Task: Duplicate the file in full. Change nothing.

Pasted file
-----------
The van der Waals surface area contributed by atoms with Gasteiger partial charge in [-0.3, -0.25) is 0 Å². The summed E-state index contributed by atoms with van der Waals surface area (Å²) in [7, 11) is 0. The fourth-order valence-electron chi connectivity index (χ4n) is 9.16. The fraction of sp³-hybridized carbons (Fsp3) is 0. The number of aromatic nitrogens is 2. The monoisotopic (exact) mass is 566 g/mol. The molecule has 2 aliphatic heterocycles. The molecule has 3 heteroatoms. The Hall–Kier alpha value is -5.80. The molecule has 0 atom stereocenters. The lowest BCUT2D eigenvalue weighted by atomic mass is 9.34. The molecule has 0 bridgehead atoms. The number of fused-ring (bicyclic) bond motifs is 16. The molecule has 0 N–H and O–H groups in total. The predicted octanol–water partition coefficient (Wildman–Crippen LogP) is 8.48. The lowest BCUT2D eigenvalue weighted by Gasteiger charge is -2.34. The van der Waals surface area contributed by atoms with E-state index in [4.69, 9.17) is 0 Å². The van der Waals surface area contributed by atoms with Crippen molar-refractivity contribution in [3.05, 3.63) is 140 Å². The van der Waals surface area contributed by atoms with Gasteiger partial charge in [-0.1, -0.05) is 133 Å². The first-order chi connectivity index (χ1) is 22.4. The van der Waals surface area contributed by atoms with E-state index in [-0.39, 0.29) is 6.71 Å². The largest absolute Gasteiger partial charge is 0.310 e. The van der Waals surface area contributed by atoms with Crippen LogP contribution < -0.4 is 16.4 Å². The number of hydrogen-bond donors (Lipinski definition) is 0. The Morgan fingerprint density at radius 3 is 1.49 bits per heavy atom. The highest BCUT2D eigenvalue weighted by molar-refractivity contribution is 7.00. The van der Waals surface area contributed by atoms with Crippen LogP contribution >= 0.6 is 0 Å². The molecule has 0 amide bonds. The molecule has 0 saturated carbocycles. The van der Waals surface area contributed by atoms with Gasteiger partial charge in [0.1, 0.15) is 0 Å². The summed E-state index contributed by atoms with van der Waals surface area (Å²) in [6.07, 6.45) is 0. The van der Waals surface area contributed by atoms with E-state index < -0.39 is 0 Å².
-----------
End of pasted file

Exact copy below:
The van der Waals surface area contributed by atoms with Gasteiger partial charge in [-0.3, -0.25) is 0 Å². The summed E-state index contributed by atoms with van der Waals surface area (Å²) in [7, 11) is 0. The fourth-order valence-electron chi connectivity index (χ4n) is 9.16. The fraction of sp³-hybridized carbons (Fsp3) is 0. The number of aromatic nitrogens is 2. The monoisotopic (exact) mass is 566 g/mol. The molecule has 2 aliphatic heterocycles. The molecule has 3 heteroatoms. The Hall–Kier alpha value is -5.80. The molecule has 0 atom stereocenters. The lowest BCUT2D eigenvalue weighted by atomic mass is 9.34. The molecule has 0 bridgehead atoms. The number of fused-ring (bicyclic) bond motifs is 16. The molecule has 0 N–H and O–H groups in total. The predicted octanol–water partition coefficient (Wildman–Crippen LogP) is 8.48. The lowest BCUT2D eigenvalue weighted by Gasteiger charge is -2.34. The van der Waals surface area contributed by atoms with E-state index in [4.69, 9.17) is 0 Å². The van der Waals surface area contributed by atoms with Crippen molar-refractivity contribution in [3.05, 3.63) is 140 Å². The van der Waals surface area contributed by atoms with Gasteiger partial charge in [-0.1, -0.05) is 133 Å². The first-order chi connectivity index (χ1) is 22.4. The van der Waals surface area contributed by atoms with E-state index in [-0.39, 0.29) is 6.71 Å². The largest absolute Gasteiger partial charge is 0.310 e. The van der Waals surface area contributed by atoms with Crippen LogP contribution < -0.4 is 16.4 Å². The number of hydrogen-bond donors (Lipinski definition) is 0. The Morgan fingerprint density at radius 3 is 1.49 bits per heavy atom. The highest BCUT2D eigenvalue weighted by molar-refractivity contribution is 7.00. The van der Waals surface area contributed by atoms with Crippen LogP contribution >= 0.6 is 0 Å². The molecule has 0 amide bonds. The molecule has 0 saturated carbocycles. The van der Waals surface area contributed by atoms with Gasteiger partial charge in [0.1, 0.15) is 0 Å². The summed E-state index contributed by atoms with van der Waals surface area (Å²) in [6.07, 6.45) is 0. The van der Waals surface area contributed by atoms with E-state index < -0.39 is 0 Å².